By now it’s not a well-kept secret in the world of scholarly publishing that online communities are an effective tool in establishing direct engagement with readers; but how can publishers be sure that they’re actually managing engaging online platforms?

Earlier this year at the Society for Scholarly Publishing annual meeting in Boston, a panel called “Building Vertical Communities and Connecting with End Users” brought together two academic publishers to discuss individual community-building efforts in an online space. This discussion shed some light onto the importance of building direct engagement with readers while also sustaining new business opportunities, and how to grow these channels into highly evolved implementations across a number of platforms.

734916_300

Staff at Physics Today, the flagship publication of the American Institute of Physics, a non-profit organization, focused on building social engagement by venturing outside of the traditional print, email and website-based methods of communication. Their initial approach to establishing an online presence began with spanning the gamut of social media platforms, starting with Facebook. The Physics Today account had somewhat humble beginnings, comparatively speaking, with a follower base of 3,000 that has since grown to over 1.6 million (up 200,000 since the initial presentation).

What could be the cause of such substantial growth for a magazine and demographic that is so seemingly niche? According to Paul Guinnessy, Physics Today’s Strategy Manager, there are two areas of importance that greatly impact engagement with any online community: time and technology. It’s never easy to vie for the invaluable attention spans of internet-users, so it’s crucial that publishers make it as easy as possible for users to quickly find content and identify brands.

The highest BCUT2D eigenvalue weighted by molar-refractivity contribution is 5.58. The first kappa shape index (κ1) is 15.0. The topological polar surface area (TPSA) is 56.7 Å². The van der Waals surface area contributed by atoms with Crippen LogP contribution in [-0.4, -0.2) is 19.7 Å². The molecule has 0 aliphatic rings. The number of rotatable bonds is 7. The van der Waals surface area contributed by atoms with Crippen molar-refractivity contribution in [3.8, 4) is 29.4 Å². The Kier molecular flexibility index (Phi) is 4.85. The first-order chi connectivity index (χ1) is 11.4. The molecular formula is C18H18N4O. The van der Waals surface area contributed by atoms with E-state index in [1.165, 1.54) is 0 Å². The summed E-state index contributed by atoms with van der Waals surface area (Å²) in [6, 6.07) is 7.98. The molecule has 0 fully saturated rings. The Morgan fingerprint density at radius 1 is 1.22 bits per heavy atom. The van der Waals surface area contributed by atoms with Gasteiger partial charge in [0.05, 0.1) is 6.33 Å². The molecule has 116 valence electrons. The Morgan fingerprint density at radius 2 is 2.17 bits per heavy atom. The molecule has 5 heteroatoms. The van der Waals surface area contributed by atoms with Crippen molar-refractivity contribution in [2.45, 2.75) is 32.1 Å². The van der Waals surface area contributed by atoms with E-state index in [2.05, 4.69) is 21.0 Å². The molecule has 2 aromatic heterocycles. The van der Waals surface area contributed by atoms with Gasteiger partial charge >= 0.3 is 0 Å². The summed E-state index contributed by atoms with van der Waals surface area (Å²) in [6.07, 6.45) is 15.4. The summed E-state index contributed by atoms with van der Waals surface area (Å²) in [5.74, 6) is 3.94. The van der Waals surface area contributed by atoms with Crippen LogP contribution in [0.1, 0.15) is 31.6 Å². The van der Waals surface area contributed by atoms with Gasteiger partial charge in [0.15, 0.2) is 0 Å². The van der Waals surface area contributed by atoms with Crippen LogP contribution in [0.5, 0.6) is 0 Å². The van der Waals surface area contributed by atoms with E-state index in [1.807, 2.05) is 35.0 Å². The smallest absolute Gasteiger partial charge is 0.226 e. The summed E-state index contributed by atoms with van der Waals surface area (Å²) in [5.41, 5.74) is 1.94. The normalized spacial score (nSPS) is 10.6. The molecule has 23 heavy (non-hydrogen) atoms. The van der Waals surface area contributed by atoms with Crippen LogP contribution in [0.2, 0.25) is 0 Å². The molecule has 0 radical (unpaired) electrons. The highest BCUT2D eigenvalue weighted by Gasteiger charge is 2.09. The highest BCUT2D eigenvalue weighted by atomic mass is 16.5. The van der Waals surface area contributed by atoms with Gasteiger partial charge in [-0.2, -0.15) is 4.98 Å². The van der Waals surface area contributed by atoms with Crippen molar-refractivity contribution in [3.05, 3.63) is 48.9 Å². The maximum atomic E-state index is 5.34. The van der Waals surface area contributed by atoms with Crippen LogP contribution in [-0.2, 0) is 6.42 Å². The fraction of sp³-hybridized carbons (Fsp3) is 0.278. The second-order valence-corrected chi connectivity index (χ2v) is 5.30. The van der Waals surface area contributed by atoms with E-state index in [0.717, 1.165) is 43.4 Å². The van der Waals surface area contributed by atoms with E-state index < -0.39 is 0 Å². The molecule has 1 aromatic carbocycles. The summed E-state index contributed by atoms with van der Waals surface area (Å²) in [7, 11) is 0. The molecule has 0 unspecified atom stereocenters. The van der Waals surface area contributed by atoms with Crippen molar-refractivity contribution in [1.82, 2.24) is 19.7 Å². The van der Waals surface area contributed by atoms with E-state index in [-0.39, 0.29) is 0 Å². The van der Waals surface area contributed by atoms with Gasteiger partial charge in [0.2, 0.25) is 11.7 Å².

Guinnessy also noted that while there is a degree of overlap between users on a number of Physics Today’s online communities, there also seems to be a much higher percentage of users who remain loyal to only one channel – a telling finding that is largely dependent on age. For the magazine, “The average print reader is older than the average website visitor, who is turn is older than the email subscribers, who are older than the Facebook friends.” In the end, it’s ultimately all about providing high quality content while also automating the process, posting articles that are of interest to the audience that aren't necessarily self-promotional, and most importantly, being willing and able to adapt, terminate projects and experiment along the way.

The Institution of Engineering and Technology (IET), a world-renowned multidisciplinary professional engineering institution, also shared a bit of their strategy behind developing their successful online professional networking platform, MyCommunity. Daniel Smith, Head of Academic Publishing at the IET, described their process by starting with what was seen as their biggest challenge: how to reach individuals who are mobile, global and multidisciplinary. IET-logo

This venture into the world of online communities was initially intended to act simply as an accessory to the main IET site; however it quickly gained momentum and grew into something much more dynamic. Many engineers and researchers, members and non-members use MyCommunity to promote events, collaborate on research and to share topical content.

Today MyCommunity has registered 24,000 users since its launch in 2012 and receives about 7,000 posts a month. Smith also points to a few key factors which led to their success, with one key notion that all publishers could stand to benefit from; watch for trends in behavior first, take on studies that are feasible, and then act on it. In other words, understand your audience’s needs and then offer them a solution, not the other way around. Smith said it best, “…a platform is only as useful as its users are engaged.”

Whether your online community centers around physics, engineering or any other discipline, it’s simply not enough to have a stagnant Facebook page or an even more dormant Twitter account – the key to building award-winning vertical communities is multi-faceted and evolves over time. With these crucial lines of communication now influencing everything from marketing costs, to the way products are launched, to the manner in which publishers pursue new business opportunities, it’s clear that the power of online communities is not to be underestimated or overlooked.